Is brown a color?

An amusing question for those who like to think about primary vs. secondary qualities, an issue that caused a bit of nuisance for astronomers.

The term “brown dwarf” was originally coined by Jill Tarter in 1975 to describe these objects, and there were other suggestions for names, like planetar and substar. But the name “brown dwarf” stuck. And here’s the problem, as described by Jill Tarter, “it was obvious that we needed a color to describe these dwarfs that was between red and black. I proposed brown and Joe (Silk) objected that brown was not a color.”

Brown isn’t a color?!

Not for astronomers. When they consider the color of a star, astronomers are talking about the wavelength of the light being emitted. Stars emit light at various wavelengths, and whatever photons are mostly being emitted are what we see. Yellow stars emit primarily yellow photons, red stars emit mostly red photons, etc. But you can’t have a star emit brown photons because the “color” brown is a de-saturated yellow. Brown dwarfs can’t be brown because it’s impossible to emit brown light. So what color are they?

Saturation is at least an objective feature of the spectrum, having to do with how much of it is spread into other colors.  As the Wikipedia entry on “brown” shows, what appears brown to us also depends on the contrast of neighboring colors.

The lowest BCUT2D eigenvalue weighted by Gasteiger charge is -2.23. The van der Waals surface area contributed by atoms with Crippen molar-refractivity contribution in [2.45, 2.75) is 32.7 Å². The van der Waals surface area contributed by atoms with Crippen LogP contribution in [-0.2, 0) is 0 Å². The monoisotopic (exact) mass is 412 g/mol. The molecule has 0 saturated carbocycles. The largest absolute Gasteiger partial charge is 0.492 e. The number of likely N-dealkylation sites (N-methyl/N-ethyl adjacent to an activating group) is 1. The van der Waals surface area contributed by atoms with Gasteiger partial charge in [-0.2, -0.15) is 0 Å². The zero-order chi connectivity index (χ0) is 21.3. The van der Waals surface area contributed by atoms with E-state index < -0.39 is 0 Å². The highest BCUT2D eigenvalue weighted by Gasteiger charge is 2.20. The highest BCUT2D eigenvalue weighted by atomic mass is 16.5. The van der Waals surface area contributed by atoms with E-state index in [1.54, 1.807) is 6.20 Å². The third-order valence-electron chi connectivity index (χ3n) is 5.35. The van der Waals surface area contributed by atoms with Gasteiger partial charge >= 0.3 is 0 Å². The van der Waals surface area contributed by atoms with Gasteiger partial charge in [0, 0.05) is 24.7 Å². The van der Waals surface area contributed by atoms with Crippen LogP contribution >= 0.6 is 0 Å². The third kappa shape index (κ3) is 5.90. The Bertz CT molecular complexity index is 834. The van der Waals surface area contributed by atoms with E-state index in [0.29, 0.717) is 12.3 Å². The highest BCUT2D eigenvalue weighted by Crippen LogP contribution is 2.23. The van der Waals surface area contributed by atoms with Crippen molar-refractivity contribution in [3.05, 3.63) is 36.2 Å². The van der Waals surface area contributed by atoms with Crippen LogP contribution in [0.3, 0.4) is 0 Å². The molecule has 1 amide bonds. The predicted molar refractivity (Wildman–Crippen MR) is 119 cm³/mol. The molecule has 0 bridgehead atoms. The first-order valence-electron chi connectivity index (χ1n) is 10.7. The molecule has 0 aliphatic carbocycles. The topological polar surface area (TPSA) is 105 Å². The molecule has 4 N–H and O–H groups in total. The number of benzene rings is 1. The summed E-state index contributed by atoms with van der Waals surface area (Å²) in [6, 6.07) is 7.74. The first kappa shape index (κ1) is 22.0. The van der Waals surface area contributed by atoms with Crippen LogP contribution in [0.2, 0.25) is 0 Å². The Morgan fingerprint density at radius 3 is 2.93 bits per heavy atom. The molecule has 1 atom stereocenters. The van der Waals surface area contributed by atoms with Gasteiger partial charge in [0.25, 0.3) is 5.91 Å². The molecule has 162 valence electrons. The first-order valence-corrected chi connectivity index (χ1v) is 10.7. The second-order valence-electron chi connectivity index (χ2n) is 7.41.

“Time is greater than space” as an illustration of the intellectual vacuity of today’s clerical culture

Is being a priest a hard job?  Catholic laymen get different impressions, because it can be as hard as one wants it to be.  Priests with initiative find limitless opportunities for projects relevant to their duties and work themselves to exhaustion.  On the other hand, lazy priests will have little to prod them.  Is theology a difficult subject?  As difficult as you want it to be.  There are problems of formidable intricacy and subtlety waiting for those who find them, but if you want to stick with slogans, virtue-signaling, and post-modern nonsense, you can do that instead.

The pro-Francis theologians are entering Sokal hoax territory.  Behold, the new and improved Pontifical Academy for Life.

A reflection on Amoris Laetitia has been posted on the website of the Pontifical Academy for Life in which its author, a new member of the academy, proposes that the term “intrinsically evil” is outdated.

Hypothesizing on the moral theology of Amoris Laetitia and Pope Francis’ principle that “time is greater than space” mentioned in his 2013 apostolic exhortation Evangelii Gaudium, Professor Gerhard Höver argues that changes in perception, “namely, space and time,” have an “effect on specific theologies, such as the theological view of marriage and the family.”

One might wonder whether anything can be evil if nothing is intrinsically evil.  Things that are accidentally evil are evil in virtue of some combination of their accidents, and if that combination is not intrinsically evil, well, the question “What’s wrong with that?” has to terminate somewhere.  But let’s leave that to the side and just marvel at how our shepherds go around speaking as if Pope Francis’ bit of silly, pretentious, postmodern gibberish “time is greater than space” is some profound insight.